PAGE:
Matthias Schmidt enthusiastically notes about Krenek’s compositions, for which the composer mostly wrote the libretti himself: „Like a burning glass, essential features of the Austrian musical tradition, especially between Schubert and Mahler, are condensed in Ks. [Krenek‘s] art, which he consistently adapted to the compositional conditions of the 20th century: the finely balanced values of a stylistic pluralism […], the musical criticism of rigidly inserted technical systems, the definition of composing as an act of ‚thinking‘, but finally also the emphatic understanding of music as a language and the work-like character as unifying basis of every artistic creation.“…

Violoncello & Orchestra

I Allegro moderato (p. 1) – Solo cadenza (p. 46)
II Andante maestoso (p. 55) – Adagio (p. 58) – Stringendo molto al Tempo primo (p. 62)
III Intermezzo. Andante innocente, con moto quasi Allegretto (p. 67)
IV Rondo. Allegro (p. 70) – Solo cadenza (p. 98)

As a composer, Donald Francis Tovey was a highly respected outsider in his native Britain. He received his first training from Sophie Weisse (1852-1945), who stood by him throughout his life, actively supported him, and financed the printing of many of his works. Stylistically and in his mastery of large-scale form already fully formed and largely matured with his first Piano Trio, Op. 1, dedicated to his teacher Hubert Parry (1848-1918), he wrote such weighty works from the outset, in continuation of a tradition clearly drawing from Beethoven and Brahms, that his music was quickly subjected to the prejudice of “Teutonic heavyweight” in England, which made him a particularly unfashionable figure in the long term, especially when the First World War viciously divided cultures. Thereafter, Tovey devoted most of his time to his teaching and orchestral education activities in Edinburgh, as well as to popular educational introductions to the great classical works (Essays in Musical Analysis), for which he is best known today as perhaps his country’s most gifted music writer. It was also left to him to realize, in 1932, the first truly adequate completion of the unfinished final fugue from Bach’s Art of Fugue. He composed comparatively little in his later years, and among the late compositions, the present Cello Concerto is the all-superior major work. …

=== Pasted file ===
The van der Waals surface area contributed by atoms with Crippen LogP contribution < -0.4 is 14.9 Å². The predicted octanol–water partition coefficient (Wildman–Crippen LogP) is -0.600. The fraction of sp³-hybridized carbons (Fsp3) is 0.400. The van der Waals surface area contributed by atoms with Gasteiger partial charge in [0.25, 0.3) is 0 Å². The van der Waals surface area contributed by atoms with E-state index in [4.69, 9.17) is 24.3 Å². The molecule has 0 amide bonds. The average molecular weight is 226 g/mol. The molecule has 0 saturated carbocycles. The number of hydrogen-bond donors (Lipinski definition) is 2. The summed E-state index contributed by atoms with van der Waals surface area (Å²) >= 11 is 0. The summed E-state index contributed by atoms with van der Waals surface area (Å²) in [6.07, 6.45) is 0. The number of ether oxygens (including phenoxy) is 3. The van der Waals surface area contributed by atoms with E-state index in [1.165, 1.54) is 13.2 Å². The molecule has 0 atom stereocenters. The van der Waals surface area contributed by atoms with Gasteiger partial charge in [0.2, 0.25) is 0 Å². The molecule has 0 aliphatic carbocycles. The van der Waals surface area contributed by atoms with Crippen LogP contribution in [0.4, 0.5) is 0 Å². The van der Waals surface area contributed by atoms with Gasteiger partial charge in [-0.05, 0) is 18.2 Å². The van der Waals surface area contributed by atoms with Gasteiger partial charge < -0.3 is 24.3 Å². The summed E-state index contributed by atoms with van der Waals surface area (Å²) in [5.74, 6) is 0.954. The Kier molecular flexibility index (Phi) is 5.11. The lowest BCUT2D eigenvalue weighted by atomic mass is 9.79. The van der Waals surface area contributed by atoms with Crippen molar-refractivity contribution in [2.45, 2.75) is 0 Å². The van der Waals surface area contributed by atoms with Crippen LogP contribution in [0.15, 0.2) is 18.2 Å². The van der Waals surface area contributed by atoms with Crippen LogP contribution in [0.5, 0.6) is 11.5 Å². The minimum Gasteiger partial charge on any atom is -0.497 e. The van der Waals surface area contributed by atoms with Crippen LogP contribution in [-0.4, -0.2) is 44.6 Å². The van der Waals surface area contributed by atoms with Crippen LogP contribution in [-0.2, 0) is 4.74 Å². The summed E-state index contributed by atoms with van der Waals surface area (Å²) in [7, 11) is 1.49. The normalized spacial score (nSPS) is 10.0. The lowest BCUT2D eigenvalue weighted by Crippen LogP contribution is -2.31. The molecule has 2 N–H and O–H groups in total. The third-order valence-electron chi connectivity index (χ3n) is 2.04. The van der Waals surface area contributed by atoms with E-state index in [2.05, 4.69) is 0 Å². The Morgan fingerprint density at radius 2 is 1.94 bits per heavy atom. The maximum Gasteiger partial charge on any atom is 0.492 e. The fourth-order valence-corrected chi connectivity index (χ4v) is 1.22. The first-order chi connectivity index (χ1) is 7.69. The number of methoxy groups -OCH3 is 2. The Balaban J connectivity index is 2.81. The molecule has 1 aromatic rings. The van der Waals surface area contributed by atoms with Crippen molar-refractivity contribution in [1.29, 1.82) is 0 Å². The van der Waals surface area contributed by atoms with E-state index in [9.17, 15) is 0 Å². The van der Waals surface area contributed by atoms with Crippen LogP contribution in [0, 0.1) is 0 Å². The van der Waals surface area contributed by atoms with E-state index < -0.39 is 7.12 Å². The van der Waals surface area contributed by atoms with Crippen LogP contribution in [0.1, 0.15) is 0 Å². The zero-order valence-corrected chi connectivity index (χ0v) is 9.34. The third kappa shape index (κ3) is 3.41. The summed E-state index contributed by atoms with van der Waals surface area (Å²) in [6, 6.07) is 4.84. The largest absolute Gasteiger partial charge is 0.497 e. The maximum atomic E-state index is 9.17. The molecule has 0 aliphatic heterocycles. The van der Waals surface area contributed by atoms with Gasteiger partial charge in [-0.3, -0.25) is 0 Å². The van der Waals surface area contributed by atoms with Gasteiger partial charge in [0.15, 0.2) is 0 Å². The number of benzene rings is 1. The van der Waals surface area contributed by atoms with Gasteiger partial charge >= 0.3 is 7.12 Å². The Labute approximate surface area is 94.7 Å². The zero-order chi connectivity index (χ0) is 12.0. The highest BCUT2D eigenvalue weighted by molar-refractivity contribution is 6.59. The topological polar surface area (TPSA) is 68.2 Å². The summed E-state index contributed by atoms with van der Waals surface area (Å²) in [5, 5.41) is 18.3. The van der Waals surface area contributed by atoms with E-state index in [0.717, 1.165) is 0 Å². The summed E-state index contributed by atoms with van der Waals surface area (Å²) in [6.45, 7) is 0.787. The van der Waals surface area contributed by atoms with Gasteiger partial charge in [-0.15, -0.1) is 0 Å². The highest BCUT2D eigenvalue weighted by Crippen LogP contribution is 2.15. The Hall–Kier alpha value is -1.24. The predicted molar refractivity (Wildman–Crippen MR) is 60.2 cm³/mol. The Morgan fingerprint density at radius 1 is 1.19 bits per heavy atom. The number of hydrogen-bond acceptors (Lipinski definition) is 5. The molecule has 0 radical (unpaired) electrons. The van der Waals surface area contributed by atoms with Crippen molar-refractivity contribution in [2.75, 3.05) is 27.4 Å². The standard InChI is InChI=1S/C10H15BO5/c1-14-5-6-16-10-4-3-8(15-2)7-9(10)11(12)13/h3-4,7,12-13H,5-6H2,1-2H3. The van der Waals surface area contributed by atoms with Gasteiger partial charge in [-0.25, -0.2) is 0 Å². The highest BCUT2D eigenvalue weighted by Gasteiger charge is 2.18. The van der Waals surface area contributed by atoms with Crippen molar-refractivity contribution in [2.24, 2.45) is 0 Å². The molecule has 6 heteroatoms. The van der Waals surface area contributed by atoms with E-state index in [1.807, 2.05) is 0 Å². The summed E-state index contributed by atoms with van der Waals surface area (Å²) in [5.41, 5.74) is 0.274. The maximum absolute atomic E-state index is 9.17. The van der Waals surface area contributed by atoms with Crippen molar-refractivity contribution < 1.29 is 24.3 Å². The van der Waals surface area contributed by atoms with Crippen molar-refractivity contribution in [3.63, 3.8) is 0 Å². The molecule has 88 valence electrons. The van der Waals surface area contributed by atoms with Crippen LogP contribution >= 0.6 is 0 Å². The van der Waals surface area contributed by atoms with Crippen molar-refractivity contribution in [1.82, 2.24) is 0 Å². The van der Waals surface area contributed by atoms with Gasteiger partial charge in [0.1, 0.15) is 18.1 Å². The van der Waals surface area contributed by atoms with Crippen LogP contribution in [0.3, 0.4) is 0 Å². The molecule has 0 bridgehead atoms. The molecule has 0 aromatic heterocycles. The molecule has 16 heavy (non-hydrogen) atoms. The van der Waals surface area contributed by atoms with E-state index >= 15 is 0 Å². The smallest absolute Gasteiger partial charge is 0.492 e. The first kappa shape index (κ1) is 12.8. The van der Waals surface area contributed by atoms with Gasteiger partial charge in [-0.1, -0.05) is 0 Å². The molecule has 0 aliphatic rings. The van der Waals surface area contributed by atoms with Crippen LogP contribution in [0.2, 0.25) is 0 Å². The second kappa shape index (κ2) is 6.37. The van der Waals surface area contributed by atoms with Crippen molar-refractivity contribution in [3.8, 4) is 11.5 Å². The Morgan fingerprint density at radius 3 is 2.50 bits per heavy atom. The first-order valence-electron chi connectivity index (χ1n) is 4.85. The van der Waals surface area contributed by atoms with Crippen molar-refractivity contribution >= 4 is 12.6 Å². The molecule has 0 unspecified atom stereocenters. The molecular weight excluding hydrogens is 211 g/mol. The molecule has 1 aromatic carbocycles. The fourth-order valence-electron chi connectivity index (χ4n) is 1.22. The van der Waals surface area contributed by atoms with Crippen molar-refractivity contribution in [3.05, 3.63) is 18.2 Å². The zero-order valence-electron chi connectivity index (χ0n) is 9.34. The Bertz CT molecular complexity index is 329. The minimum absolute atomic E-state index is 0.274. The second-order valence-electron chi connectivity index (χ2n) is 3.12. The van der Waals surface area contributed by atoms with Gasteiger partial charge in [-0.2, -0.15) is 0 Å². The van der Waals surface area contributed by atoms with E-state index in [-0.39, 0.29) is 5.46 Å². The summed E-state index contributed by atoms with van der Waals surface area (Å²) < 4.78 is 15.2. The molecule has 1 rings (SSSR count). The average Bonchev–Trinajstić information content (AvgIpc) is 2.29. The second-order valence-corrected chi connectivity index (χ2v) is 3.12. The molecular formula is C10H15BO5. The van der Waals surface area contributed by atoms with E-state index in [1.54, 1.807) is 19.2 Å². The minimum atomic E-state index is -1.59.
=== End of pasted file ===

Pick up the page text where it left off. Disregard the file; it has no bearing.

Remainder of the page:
Piece for 2 pianos

  • Stucken, Frank van der

    Pax triumphans Op. 26, Sinfonischer Fest-Prolog für grosses Orchester (arrangement for two pianos by Theodor Bohlman, final chorus with organ or harmonium ad libitum / first print, performance score, 2 copies)

    No. 2594

(arrangement for two pianos by Theodor Bohlman
final chorus with organ or harmonium ad libitum)

Frank Van der Stucken composed Pax triumphans (‘Triumph of Peace’) for a grand choral festival in New York; with this work he also wanted to commemorate the end of the Spanish-American war. (This war which concerned the Spanish colonies in the Philippines and Cuba was fought in June and July 1898 and won by the United States.)

As a motto for the work Van der Stucken chose a verse by Alfred Lord Tennyson: ‘They do not die / nor lose their mortal sympathy / nor change to us, although they change.’ This verse is from the monumental poem In Memoriam A.H.H., which Tennyson completed in 1849 in memory of the sudden death in 1833 of his friend Arthur Henry Hallam.
Van der Stucken dedicated the work to the memory of the German-American Emily Balke-Schmidlapp (1858-1900), who died in a train crash on the Missouri Pacific on 27 February 1900. Her husband, Jacob Godfrey Schmidlapp, was a well-known philanthropist who was active as a board member of the Cincinnati Music Festival Association, which organised the biennial May Music Festival and which Van der Stucken led between 1906 and 1912, and between 1923 and 1927. …